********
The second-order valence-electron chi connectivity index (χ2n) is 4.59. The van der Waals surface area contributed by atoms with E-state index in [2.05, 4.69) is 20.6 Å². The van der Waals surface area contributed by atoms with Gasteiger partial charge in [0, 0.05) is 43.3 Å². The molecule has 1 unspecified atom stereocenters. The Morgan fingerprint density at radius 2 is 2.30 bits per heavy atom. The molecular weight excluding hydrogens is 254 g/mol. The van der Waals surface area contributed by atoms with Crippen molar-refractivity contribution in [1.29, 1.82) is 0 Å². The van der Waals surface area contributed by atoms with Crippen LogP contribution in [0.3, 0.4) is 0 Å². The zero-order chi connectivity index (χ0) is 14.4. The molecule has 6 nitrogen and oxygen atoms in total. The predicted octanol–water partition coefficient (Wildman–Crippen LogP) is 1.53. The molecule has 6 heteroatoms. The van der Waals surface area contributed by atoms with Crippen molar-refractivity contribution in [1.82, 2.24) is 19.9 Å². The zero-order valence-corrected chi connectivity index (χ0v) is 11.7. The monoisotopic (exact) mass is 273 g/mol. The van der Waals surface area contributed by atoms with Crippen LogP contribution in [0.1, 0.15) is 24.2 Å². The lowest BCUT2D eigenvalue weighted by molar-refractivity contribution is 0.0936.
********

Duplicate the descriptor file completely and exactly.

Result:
The second-order valence-electron chi connectivity index (χ2n) is 4.59. The van der Waals surface area contributed by atoms with E-state index in [2.05, 4.69) is 20.6 Å². The van der Waals surface area contributed by atoms with Gasteiger partial charge in [0, 0.05) is 43.3 Å². The molecule has 1 unspecified atom stereocenters. The Morgan fingerprint density at radius 2 is 2.30 bits per heavy atom. The molecular weight excluding hydrogens is 254 g/mol. The van der Waals surface area contributed by atoms with Crippen molar-refractivity contribution in [1.29, 1.82) is 0 Å². The van der Waals surface area contributed by atoms with Crippen LogP contribution in [0.3, 0.4) is 0 Å². The zero-order chi connectivity index (χ0) is 14.4. The molecule has 6 nitrogen and oxygen atoms in total. The predicted octanol–water partition coefficient (Wildman–Crippen LogP) is 1.53. The molecule has 6 heteroatoms. The van der Waals surface area contributed by atoms with Crippen molar-refractivity contribution in [1.82, 2.24) is 19.9 Å². The zero-order valence-corrected chi connectivity index (χ0v) is 11.7. The monoisotopic (exact) mass is 273 g/mol. The van der Waals surface area contributed by atoms with Crippen LogP contribution in [0.1, 0.15) is 24.2 Å². The lowest BCUT2D eigenvalue weighted by molar-refractivity contribution is 0.0936.